The Lee administration is well aware that allowing dual citizenship could create the perception that the administration favors wealthy Koreans who were able to gain citizenship in another country. It has worked in recent months to shed the image that it only represents the upper income bracket because many officials within the administration are themselves wealthy. Some Blue House officials have even switched to driving compact cars to change that perception.

“This is to increase our global competitiveness. People should not view this as an attempt to benefit the wealthy,” a Blue House official said, speaking on condition of anonymity.

Mixed policies

Apart from the recruitment drive, the government has tried to make living in Korea easier for foreigners. Foreign nationals now have access to Korean credit cards and can register with and use Korean Web sites, two things that previously were out of reach. The Seoul Global Center was established in January of last year and provides services such as help with housing, medical and legal issues. Other city districts and provinces have recently followed suit.

In May 2007, the government established a basic law regarding the treatment of foreigners, which stipulates that provincial governments must strive to provide for the education of the children of foreign workers. The law also designated May 20 as “Together Day,” the centerpiece of which is a ceremony honoring foreigners.

Although the government seems to have recognized the rising need to cater to the foreign population, the fast growth of this segment of society has given rise to a number problems.

A survey conducted by the Education Ministry revealed that a staggering 24.5 percent of the 20,000 children from multiracial families in the country’s educational system from elementary to high school have not integrated into the country’s education system. One reason is the language barrier.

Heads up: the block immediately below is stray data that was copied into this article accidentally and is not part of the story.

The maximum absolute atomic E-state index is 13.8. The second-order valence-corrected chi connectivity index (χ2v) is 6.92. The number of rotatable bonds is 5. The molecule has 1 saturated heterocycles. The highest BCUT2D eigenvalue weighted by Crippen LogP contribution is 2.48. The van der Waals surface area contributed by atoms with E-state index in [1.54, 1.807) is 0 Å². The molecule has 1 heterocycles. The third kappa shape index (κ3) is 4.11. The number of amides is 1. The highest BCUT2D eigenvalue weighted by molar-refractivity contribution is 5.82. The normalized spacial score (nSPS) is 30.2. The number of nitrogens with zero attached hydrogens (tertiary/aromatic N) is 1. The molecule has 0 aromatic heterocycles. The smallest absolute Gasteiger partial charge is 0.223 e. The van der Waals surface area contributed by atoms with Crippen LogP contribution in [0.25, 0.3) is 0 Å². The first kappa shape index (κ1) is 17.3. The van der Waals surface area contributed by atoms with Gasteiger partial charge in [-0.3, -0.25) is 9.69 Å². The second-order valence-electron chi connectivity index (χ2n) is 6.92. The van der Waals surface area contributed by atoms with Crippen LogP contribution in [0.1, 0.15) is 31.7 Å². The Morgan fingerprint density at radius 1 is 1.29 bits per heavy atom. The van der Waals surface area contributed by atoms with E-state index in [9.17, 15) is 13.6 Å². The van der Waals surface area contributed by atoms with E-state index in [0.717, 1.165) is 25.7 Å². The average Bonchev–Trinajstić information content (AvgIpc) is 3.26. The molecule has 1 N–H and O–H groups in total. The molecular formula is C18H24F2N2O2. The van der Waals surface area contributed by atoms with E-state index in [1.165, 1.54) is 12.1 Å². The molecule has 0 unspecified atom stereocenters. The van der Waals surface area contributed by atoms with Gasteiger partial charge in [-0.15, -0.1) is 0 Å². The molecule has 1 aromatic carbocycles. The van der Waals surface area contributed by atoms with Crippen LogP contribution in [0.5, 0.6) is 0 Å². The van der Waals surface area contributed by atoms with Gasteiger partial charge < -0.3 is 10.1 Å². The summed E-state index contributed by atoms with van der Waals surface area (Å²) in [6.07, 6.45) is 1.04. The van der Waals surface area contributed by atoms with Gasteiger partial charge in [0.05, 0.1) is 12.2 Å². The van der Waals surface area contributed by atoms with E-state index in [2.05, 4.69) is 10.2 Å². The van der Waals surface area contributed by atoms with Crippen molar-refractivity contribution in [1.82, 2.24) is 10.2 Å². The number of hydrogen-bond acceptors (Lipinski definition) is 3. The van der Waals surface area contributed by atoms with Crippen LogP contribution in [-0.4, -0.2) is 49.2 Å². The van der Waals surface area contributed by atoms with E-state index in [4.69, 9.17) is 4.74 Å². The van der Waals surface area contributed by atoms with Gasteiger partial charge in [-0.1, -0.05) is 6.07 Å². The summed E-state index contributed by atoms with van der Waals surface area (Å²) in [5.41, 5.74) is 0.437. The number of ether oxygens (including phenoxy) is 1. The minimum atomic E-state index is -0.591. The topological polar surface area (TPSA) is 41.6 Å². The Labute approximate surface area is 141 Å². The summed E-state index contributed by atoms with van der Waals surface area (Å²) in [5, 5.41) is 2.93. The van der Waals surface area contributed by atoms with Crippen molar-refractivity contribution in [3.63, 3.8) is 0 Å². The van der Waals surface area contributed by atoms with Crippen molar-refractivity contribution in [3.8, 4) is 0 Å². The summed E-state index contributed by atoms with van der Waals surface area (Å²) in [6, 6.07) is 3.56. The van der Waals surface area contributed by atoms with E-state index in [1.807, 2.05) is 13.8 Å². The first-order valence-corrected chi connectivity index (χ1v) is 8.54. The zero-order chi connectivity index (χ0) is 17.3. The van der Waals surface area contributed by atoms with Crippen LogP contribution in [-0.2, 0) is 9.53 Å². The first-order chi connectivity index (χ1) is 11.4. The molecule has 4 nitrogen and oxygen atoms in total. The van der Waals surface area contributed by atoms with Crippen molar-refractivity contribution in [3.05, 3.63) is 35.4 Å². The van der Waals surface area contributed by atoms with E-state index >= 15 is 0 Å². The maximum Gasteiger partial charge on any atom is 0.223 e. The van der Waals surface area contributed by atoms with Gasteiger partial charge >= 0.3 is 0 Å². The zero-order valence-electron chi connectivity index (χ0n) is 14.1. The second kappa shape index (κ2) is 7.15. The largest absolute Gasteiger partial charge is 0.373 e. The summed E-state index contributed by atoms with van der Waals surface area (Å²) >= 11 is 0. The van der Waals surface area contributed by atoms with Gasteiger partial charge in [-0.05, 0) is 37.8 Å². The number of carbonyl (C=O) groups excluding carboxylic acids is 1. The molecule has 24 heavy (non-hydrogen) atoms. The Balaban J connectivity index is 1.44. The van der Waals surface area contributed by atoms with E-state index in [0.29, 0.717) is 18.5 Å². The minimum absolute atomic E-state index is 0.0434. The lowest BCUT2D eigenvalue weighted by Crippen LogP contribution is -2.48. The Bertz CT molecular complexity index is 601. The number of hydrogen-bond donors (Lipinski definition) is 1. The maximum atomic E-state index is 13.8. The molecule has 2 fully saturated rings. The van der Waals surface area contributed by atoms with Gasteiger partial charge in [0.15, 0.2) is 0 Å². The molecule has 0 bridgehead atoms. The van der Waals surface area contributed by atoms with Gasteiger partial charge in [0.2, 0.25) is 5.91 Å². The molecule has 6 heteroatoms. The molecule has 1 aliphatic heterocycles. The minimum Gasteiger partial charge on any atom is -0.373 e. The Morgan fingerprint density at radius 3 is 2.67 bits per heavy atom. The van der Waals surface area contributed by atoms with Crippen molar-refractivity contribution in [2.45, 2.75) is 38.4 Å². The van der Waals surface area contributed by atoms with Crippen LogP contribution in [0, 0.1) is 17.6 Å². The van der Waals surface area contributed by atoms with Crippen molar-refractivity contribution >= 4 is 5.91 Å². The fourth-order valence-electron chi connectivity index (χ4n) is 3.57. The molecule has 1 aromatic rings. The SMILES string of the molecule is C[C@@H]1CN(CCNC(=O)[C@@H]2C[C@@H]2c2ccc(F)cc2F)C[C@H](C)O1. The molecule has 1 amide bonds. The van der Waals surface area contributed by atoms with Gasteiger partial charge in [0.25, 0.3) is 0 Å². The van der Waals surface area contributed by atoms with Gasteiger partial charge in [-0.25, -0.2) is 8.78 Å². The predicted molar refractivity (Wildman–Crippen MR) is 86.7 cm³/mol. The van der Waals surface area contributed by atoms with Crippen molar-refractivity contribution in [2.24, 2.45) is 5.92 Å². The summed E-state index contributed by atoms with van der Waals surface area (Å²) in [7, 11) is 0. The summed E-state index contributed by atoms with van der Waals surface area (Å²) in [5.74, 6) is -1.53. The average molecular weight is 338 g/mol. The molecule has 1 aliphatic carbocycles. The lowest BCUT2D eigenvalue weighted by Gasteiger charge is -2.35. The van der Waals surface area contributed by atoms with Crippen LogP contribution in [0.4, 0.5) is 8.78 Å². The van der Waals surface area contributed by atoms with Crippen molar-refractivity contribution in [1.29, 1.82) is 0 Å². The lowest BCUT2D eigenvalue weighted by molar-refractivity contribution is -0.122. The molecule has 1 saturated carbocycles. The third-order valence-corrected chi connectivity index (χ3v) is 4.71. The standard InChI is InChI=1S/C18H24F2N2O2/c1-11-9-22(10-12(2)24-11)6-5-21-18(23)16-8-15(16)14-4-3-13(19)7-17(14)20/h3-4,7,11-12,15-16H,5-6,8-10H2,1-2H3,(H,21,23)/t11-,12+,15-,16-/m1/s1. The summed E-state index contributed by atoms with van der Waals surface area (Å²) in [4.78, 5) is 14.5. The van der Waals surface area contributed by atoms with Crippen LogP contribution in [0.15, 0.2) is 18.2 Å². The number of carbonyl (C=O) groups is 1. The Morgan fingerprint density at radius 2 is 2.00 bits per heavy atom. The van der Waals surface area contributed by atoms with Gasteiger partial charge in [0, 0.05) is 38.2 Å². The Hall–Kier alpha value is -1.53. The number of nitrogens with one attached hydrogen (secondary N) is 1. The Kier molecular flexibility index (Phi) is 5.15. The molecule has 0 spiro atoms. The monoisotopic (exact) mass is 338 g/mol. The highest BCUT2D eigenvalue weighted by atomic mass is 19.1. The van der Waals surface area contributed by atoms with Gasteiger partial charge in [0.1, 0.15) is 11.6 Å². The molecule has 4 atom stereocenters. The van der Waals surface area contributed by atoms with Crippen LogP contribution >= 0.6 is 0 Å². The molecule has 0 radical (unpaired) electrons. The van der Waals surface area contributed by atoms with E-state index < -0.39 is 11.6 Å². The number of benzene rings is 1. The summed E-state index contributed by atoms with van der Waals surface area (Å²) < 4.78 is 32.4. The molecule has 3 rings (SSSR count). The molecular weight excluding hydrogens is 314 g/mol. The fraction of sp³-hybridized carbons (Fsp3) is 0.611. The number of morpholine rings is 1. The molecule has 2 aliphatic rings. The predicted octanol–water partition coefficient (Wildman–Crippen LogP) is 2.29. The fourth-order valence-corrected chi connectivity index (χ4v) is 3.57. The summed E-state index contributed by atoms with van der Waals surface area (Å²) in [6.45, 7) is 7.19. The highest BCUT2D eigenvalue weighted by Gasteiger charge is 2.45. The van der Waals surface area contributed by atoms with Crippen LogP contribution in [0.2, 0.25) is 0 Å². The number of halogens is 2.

Shin Sang-rok, an official with the civic group Foreign Emigrants Center, pointed out that more government assistance is needed. “Most children that are under the care of a mother [with foreign nationality] lack basic Korean skills and often fall behind in school,” said Shin. “Consequently, they don’t want to go to school and end up at home.”

The government is aware of the problem and has introduced special classes to help these children, but many schools either lack educators who are trained to deal with these problems or the funds to hire them.

Last year, the government allocated just 1.4 billion won ($1.1 million) to address this issue.

An official with the Korea Immigration Service who declined to be named said that it was hard to secure sufficient funding for special classes and educators because other issues take greater priority among lawmakers.

“There is no doubt that foreigners and immigrants are an essential part of our society but there isn’t any widespread recognition of this,” said the official. “The general thinking is that money should be spent elsewhere.”